See above.
    It is in fact *precisely* correct. I'll grant it is rather
    simple though...

    Digital refers to something with discrete states, i.e. a finite
    set of states. Analog is characterised by range with a
    continiuously variable set of states.
    Your definition of pixel is faulty. Whatever the electron beam
    turns on *is* a pixel. If you turn it off and on twice as fast
    you simply have twice as many pixels. There is an upper limit
    to the range.

    You *cannot*, by definition, turn the beam off in the middle of
    a pixel.
    Floyd Davidson, Dec 15, 2005
  16. As noted previously, numerous times now, your definition of pixel
    is faulty. Please use a *standard* definition, not something you
    made up to suit your other, equally faulty, concepts.
    Floyd Davidson, Dec 15, 2005
  17. Sigh. Learn to read, it makes discussion much easier, and will
    prevent you from being the names you call others.
    That is a genuinely laughable statement. The effort that goes
    into insuring that a pixel location remains precisely in the
    same spot on the screen is what makes up *most* of the
    electronics in a CRT monitor.
    Yes, you can indeed adjust the sync that you say does not
    Nothing you've said so far even hints at such being true.
    Learn to read. A discrete component of an image or picture,
    which happens to be displayed on a CRT for example. Now, it is
    isn't part of the CRT screen that makes up this pixel, just why
    do we use CRT's to display images? What other purpose does it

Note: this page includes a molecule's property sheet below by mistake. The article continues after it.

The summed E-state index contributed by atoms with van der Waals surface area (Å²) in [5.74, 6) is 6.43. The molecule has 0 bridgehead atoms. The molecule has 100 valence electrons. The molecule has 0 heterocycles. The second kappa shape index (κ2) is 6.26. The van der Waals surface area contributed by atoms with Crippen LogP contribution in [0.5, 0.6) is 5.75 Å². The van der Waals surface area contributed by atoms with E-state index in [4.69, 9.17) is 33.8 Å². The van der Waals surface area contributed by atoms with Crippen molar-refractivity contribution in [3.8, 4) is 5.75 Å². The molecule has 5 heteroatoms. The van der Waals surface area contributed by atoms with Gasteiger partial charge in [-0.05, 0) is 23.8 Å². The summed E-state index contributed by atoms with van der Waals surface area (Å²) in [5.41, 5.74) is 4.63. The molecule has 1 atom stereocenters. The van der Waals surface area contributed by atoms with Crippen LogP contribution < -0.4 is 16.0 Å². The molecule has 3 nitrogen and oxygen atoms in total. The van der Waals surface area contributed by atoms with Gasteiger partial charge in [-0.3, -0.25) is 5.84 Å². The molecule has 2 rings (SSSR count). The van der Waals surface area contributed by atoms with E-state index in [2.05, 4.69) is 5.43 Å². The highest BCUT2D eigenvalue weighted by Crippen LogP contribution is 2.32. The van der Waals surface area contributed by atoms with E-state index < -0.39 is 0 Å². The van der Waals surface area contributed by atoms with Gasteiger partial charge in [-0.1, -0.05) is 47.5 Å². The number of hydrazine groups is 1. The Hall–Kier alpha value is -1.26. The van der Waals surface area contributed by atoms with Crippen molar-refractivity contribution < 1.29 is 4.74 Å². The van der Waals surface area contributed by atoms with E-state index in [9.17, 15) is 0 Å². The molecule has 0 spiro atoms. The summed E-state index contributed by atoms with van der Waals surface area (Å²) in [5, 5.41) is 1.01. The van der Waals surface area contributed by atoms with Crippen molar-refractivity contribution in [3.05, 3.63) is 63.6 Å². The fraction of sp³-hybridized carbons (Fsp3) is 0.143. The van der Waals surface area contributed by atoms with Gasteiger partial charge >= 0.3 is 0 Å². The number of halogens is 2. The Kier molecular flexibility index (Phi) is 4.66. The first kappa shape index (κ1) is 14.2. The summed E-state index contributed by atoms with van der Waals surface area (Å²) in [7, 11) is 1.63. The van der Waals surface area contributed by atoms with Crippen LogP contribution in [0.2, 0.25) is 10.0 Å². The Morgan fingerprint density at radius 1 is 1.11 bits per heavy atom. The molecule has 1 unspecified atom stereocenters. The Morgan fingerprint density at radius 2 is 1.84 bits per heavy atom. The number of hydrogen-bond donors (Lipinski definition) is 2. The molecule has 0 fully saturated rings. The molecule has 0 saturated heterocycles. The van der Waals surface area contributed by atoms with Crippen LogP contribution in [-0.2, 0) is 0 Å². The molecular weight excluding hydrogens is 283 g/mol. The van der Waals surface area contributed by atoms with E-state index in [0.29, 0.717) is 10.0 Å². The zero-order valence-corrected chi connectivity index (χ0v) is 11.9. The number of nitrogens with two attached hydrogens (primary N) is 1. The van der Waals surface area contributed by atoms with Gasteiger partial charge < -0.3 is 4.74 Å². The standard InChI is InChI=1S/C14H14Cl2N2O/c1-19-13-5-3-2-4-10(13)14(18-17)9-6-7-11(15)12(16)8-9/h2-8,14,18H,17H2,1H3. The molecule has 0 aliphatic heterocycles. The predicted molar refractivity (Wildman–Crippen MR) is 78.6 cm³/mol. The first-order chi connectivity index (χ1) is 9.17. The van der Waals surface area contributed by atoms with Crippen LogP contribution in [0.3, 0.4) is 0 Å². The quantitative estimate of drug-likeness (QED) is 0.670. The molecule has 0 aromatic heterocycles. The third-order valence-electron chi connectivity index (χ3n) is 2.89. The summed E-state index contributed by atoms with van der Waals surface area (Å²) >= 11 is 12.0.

Floyd Davidson, Dec 15, 2005
  18. As I've said before:

    "Go find a good dictionary and don't redefine terms for your own


    n : (computer science) the smallest discrete component of an
    image or picture on a CRT screen (usually a colored dot);

    Use standard definitions, not something you find convenient to fit
    into your other misunderstandings.

    Here's another one, which isn't quite as simple as the above, so
    I'd expect you'll have even more difficulty with the significance
    of this,

    pixel: In a raster-scanned imaging system, the smallest
    discrete scanning line sample that can contain
    gray scale information.

    Pretty much says if you turn off and on the beam, that's a
    pixel. A pixel is what you can make the screen display... It
    isn't something that exists only as a physical attribute of the
    screen, or only in the graphics card. It is the functional
    *result* of *all* of that combined.
    Floyd Davidson, Dec 15, 2005
  19. m Ransley

    George Kerby Guest

    Good to see that you're making more friends, Fischer.
    Typical liberal.

    Posted Via Uncensored-News.Com - Accounts Starting At $6.95 -
    <><><><><><><> The Worlds Uncensored News Source <><><><><><><><>
    George Kerby, Dec 15, 2005
  20. m Ransley

    George Kerby Guest

    He usually does.

    Posted Via Uncensored-News.Com - Accounts Starting At $6.95 -
    <><><><><><><> The Worlds Uncensored News Source <><><><><><><><>
    George Kerby, Dec 15, 2005
    1. Advertisements

Ask a Question

Want to reply to this thread or ask your own question?

You'll need to choose a username for the site, which only take a couple of moments (here). After that, you can post your question and our members will help you out.